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State Medicaid Programs

Medicaid is a joint federal and state government program that helps people with low income and assets pay for some or all of their health care bills. It covers medical care, like doctor visits and hospital costs, long-term care services in nursing homes, and long-term care services provided at home, such as visiting nurses and assistance with personal care. Unlike Medicare, Medicaid does pay for custodial care in nursing homes and at home.

Overall program rules for who can be eligible for Medicaid and what services are covered are based on federal requirements, but states have considerable leeway in how they operate their programs. States are required to cover certain groups of individuals, but have the option to cover additional groups. Similarly, states are required to cover certain services, but have the option of covering additional services if they wish to do so. As a result, eligibility rules and services that are covered vary from state to state.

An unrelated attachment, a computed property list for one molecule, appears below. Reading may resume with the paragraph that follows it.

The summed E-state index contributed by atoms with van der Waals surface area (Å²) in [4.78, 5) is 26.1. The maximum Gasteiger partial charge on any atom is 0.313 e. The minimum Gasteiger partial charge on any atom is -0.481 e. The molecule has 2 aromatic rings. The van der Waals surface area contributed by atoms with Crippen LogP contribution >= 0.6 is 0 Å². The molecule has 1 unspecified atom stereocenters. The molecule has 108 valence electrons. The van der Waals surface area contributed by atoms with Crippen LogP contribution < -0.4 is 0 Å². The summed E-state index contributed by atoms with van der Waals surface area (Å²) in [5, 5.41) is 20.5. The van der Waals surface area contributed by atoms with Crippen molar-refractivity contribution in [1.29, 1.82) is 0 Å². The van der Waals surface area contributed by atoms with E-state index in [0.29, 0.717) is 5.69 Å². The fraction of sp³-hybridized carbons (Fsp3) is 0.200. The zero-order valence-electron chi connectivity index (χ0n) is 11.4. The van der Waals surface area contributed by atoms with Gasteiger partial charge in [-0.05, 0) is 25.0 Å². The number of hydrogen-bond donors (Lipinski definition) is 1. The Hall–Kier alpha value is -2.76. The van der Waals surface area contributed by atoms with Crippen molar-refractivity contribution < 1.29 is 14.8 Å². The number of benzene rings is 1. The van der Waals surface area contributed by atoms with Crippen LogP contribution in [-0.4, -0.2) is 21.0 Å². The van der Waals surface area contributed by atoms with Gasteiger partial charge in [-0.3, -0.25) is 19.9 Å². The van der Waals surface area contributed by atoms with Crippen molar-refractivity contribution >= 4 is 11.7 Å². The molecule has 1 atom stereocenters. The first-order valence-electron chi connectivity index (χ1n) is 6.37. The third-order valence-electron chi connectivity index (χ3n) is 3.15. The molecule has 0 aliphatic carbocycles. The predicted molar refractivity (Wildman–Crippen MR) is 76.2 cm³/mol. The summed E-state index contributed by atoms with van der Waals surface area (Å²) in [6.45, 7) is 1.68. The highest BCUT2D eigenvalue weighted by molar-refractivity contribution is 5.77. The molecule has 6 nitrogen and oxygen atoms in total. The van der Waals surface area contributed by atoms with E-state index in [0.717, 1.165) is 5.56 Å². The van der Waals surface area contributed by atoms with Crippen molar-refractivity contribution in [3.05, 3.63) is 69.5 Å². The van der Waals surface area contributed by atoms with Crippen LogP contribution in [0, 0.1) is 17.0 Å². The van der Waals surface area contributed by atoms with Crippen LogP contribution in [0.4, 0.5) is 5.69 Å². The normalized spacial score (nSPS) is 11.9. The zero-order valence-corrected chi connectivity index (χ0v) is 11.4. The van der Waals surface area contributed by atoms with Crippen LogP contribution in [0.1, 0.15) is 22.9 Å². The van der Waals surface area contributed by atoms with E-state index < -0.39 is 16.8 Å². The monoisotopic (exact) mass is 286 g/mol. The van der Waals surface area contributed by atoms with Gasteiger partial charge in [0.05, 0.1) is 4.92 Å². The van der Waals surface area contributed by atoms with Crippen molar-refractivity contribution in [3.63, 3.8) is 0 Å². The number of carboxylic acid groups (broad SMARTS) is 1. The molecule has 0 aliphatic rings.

To be eligible for Medicaid you must meet certain requirements, including having income and assets that do not exceed the levels used by your state. The section on "Medicaid Eligibility", which you can go to by clicking on the link below, provides more detailed information about how to become eligible for Medicaid.

Once your state determines that you are eligible for Medicaid, the state will make an additional determination of whether you qualify for long-term care services. When determining whether you qualify for long-term care services, most states use a specific number of personal care and other service needs to qualify for nursing home care or home and community-based services. There may be different eligibility requirements for different types of home and community-based services.

Your State Medical Assistance office is the best source for information about how to qualify for Medicaid in your state and if you qualify for long-term care services.

Last modified on 02/18/2020